NBC Welcomes Home Breeders Cup With Triple-Crown Feel, New Gyro-Stabilized Camera
NBC Sports Group will celebrate a horseracing homecoming at Santa Anita Park outside Los Angeles this weekend when the Breeders Cup returns to the Peacock network after a six-year absence. The NBC Sports team, which previously carried every Breeders Cup since its debut in 1984, will produce 8½ hours of coverage Friday and Saturday on NBC Sports Network and a one-hour Breeders Cup Classic telecast on NBC Saturday, which will air in primetime for the first time.
“I think, from a production philosophy, as someone who has covered seven Olympic games, this is the Olympics of horseracing,” says producer Rob Hyland. “And the production philosophy over the course of the two days is really to get to know the stories of this year’s world championships. And I think we have a pretty good plan in place with a number of features we’ll be [presenting] over the 9½ hours of coverage.”
Catering to Both Sides of the Spectrum
The network has opened its wallet in recent years to become the home of American horseracing, and the Breeders Cup joins the Triple Crown as a centerpiece of that lineup. Covering more high-level horseracing than at any other network, Hyland and his team have had plenty of opportunity to cultivate a production model that revolves around storytelling and keeping the viewers —aficionado and novice alike — well informed.
“The overall production, being that it’s in primetime, is not going to waver very much from how we cover the Triple Crown,” says Hyland. “It’s going to be as welcoming to the novice viewer as possible. We know the horseracing fans will be watching anyway, and our production philosophy, regardless of what time it airs, will [be to] welcome the broadest audience possible.”
A New Camera for an Old Favorite
NBC Sports Group has rolled out NEP’s ND4 A, B, and C unit to serve as home base at Santa Anita. In addition, the network will deploy approximately 30 cameras throughout the track, including several super-slo-mo and ultra-slo-mo cameras. The highlight will be a gyro-stabilized camera in an SUV driving along and inner track alongside the horses, a first for NBC.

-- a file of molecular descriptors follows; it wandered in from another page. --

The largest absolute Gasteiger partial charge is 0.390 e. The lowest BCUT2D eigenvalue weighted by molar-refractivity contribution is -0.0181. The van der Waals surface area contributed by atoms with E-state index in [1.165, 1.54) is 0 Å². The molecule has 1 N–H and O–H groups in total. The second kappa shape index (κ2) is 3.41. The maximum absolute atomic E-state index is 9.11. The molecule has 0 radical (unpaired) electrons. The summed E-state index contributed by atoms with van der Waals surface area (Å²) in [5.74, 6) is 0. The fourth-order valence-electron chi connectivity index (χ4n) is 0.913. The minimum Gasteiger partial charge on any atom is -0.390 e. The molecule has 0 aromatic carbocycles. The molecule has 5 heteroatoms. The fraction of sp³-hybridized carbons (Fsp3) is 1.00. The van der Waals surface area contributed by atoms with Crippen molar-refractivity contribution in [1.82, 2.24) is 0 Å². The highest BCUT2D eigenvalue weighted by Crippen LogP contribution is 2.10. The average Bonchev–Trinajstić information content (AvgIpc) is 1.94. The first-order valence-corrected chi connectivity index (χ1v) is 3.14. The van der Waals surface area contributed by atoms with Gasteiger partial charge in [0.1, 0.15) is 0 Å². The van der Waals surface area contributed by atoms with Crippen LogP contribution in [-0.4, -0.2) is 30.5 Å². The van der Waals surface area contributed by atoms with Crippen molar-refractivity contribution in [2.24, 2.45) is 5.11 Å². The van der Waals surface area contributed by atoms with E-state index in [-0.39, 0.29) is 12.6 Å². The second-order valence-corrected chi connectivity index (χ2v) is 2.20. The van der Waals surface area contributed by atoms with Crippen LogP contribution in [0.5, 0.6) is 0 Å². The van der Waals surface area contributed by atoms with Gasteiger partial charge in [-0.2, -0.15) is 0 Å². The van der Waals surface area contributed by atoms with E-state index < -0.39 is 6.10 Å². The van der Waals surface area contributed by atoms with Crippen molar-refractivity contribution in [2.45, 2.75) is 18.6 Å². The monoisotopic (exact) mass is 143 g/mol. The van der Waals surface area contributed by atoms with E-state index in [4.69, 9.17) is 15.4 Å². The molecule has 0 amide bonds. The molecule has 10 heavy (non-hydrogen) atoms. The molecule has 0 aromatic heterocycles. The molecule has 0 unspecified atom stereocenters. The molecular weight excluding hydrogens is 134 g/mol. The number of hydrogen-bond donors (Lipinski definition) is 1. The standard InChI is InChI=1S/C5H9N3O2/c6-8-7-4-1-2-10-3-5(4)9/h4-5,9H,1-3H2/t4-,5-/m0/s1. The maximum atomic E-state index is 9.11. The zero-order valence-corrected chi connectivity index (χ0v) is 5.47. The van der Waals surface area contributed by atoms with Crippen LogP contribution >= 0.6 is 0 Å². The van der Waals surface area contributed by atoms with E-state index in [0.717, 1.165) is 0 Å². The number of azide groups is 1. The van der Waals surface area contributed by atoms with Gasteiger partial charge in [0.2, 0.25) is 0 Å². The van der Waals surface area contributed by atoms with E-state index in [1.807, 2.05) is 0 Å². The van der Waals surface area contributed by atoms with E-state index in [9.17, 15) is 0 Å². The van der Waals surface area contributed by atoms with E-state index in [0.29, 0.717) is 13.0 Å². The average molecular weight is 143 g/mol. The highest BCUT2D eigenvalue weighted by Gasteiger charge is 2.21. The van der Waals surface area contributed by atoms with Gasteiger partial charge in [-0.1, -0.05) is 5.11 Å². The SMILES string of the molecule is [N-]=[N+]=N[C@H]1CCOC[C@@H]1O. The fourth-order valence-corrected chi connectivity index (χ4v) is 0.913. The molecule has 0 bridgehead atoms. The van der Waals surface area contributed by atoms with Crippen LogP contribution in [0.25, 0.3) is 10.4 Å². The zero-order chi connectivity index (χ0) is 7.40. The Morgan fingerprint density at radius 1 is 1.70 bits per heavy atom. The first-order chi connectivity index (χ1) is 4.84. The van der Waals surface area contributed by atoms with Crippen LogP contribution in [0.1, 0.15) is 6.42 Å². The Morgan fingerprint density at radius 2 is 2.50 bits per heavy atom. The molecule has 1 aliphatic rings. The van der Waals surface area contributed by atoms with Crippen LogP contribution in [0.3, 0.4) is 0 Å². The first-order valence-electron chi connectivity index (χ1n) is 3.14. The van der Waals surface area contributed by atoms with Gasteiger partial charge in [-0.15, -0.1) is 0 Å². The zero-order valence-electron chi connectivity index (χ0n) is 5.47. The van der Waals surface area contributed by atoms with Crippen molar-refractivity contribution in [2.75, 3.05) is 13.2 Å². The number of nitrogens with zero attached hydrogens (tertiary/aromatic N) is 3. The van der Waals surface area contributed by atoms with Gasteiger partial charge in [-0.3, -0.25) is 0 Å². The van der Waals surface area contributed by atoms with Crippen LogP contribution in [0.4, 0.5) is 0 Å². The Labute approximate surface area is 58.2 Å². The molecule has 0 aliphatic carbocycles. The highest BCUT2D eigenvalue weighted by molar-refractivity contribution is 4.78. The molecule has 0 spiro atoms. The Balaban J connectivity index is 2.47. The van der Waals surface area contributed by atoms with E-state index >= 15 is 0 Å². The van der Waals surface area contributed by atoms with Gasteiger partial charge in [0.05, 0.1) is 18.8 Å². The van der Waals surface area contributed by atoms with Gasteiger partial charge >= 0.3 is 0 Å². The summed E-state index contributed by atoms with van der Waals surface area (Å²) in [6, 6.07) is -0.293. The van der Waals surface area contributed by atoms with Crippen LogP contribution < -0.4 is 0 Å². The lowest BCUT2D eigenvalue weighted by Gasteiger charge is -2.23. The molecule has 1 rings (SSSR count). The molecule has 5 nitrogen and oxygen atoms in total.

The camera has been a staple of horseracing coverage in Europe and Dubai for years, but it has been a tough sell on U.S. tracks, where there is rarely an area for a car to drive around the track.
“In Santa Anita, it’s a unique track in that, inside of the turf track, there is an [inner] track that cars can drive on. [The gyro-stabilized camera] is going to provide shots of the horses on the backstretch and at the speed they are traveling. You are basically going onboard with the horses.”
Hyland expects that the camera will be used on only a handful of occasions during live races but will serve as a valuable replay tool for post-race analysis.
“It’s more for a great replay, and it goes around the entire track,” he says. “So, as the horses are approaching the wire, you are going to have unbelievable shots with the grandstand in the background. We are really excited about showcasing this camera.”
Magic Hour on the Track
One of the unique production challenges at this year’s Breeders Cup will be the primetime slot, which may have programming execs salivating but creates a potential for loss of sunlight should the Classic be delayed.
“It’s going to present a totally different look and feel in terms of the setting,” says Hyland. “First of all, you’re at one of the most beautiful racetracks in America in Santa Anita. Set against the backdrop of the San Gabriel mountains, with the sun cascading down, it’s going to be pretty darn dramatic.
“Now, if the race were delayed significantly,” he continues, “would we be in jeopardy of losing light? It would be a very, very significant delay for that to happen. But, from a setting standpoint, those sorts of orange tones that present themselves on the mountains in the distance are going to be pretty spectacular, and I’m looking forward to having the opportunity to do a race in this unique setting.”
Peacock Pushes Graphics
NBC has put a renewed emphasis on the graphics and horse-tracking elements in its horseracing coverage, and the Breeders Cup will carry on that newly instilled tradition, incorporating several live in-race elements (many of them provided by SMT). These are likely to include a live leaderboard of the top six horses, a virtual thumbnail graphic showing the horses’ location on the track, and a virtual distance-to-the-finish indicator down the backstretch.
“It’s going to look very similar to a Triple Crown telecast at NBC,” says Hyland. “So you’ll see a lot of the same graphic enhancements, virtual enhancements that we’ve done in our Triple Crown coverage.”